# Boost :

From: Jens Maurer (Jens.Maurer_at_[hidden])
Date: 2001-04-24 12:54:29

Matthew Austern wrote:
>
> "Peter Schmitteckert (boost)" wrote:

> > You will need just one function call to check if x has a
> > zero in the interval -1..1:
> > if f( interval<double>(-1,1) ) contains no zero then it is proven that there
> > is no zero.
>
> But isn't that just a matter of redefining the problem away?
> When you write f(interval<double>(-1, 1)), what you really mean
> is "the ordered pair (a, b) such that a is less than or equal
> to f(x) for all x in [-1, 1] and b is greater than or equal to
> f(x) for all x in [-1, 1]".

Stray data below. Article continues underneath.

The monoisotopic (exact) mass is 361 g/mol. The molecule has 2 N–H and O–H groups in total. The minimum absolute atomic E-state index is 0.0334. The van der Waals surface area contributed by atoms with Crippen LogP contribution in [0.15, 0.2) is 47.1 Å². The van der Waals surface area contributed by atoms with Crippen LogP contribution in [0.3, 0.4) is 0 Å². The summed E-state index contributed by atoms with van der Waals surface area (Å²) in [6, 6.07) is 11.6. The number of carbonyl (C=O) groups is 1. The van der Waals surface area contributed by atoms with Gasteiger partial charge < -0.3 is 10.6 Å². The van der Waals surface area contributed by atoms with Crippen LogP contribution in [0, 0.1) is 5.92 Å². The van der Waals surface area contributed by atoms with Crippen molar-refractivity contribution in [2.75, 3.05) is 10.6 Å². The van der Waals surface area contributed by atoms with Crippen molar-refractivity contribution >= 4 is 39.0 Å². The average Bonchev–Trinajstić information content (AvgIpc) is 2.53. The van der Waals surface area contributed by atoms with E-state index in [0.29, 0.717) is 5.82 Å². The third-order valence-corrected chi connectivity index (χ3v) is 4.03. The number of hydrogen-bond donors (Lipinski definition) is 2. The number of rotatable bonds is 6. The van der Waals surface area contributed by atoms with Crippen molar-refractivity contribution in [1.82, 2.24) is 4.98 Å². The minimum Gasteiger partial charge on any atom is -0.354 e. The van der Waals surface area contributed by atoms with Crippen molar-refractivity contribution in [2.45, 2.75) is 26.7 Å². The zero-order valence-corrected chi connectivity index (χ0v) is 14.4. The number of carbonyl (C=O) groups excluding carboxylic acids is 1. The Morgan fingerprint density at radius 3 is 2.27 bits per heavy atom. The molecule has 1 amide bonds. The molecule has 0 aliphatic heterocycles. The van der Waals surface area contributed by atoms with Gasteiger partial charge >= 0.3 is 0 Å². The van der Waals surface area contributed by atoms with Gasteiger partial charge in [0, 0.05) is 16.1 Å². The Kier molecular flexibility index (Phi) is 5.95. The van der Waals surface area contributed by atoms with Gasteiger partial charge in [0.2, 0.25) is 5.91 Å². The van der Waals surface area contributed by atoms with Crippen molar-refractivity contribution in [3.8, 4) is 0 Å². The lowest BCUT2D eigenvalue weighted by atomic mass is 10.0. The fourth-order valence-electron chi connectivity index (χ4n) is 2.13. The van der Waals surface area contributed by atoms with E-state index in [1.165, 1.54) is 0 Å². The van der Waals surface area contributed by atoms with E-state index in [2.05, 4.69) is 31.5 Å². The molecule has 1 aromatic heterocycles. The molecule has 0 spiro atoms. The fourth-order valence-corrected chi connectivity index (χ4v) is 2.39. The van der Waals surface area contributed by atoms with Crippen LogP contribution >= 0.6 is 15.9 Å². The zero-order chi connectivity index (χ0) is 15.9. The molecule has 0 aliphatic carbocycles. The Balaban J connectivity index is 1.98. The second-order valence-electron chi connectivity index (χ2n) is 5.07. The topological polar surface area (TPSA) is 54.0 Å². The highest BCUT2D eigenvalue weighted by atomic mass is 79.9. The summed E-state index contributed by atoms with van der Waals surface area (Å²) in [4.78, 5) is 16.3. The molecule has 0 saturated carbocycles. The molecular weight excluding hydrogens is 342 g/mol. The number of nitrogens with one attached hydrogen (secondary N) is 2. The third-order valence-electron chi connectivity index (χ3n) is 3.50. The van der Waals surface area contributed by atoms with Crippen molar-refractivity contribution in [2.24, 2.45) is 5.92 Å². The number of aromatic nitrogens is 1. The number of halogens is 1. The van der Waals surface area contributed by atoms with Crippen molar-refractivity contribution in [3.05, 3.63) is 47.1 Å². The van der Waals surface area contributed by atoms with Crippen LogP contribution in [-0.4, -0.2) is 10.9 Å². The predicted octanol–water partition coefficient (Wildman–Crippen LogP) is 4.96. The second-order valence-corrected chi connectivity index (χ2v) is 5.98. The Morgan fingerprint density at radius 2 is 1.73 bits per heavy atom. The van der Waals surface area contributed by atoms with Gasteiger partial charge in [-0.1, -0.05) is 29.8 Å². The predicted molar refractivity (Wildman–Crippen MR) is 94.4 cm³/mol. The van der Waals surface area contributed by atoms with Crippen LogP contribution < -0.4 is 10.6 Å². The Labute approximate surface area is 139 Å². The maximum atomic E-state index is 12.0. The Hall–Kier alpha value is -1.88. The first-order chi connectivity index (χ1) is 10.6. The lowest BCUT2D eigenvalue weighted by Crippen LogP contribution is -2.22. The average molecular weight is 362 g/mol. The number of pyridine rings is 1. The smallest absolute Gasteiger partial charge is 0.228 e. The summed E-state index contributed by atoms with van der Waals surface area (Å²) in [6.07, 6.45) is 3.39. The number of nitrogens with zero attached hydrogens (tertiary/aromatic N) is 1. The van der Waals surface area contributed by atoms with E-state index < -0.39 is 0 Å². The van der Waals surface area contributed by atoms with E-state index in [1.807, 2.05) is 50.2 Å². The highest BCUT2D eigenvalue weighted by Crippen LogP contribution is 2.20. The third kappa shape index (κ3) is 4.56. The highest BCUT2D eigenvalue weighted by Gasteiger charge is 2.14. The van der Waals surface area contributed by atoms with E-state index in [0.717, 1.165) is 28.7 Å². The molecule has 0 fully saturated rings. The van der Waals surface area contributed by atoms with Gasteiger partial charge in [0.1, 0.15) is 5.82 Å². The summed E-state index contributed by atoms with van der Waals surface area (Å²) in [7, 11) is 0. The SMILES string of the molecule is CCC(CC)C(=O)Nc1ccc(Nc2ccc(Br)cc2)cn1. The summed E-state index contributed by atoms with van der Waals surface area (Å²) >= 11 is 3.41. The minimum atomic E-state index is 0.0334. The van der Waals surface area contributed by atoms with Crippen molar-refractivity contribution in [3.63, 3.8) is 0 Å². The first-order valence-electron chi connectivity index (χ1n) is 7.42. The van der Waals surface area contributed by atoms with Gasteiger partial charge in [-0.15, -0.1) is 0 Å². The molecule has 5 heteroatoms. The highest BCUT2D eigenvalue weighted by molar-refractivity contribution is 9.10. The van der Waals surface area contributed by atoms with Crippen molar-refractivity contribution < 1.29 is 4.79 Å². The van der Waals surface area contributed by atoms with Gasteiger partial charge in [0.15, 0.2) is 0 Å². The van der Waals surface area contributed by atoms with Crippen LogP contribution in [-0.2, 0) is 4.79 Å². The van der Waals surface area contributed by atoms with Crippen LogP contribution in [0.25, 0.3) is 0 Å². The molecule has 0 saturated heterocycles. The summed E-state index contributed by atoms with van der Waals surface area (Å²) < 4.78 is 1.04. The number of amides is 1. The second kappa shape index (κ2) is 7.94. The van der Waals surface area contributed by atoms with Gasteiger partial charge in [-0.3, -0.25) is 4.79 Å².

The assumption is that f() is continuous and composed of arithmetic
operations, constants and "simple" functions such as sin, cos, tan
and functions for interval type arguments. Then, computing
f(interval<double>(-1,1)) is (in C++) as easy as computing
f((double)1.0), provided that you've only used "allowed" operations
and functions and you've defined f() as template<class T> T f(T x) .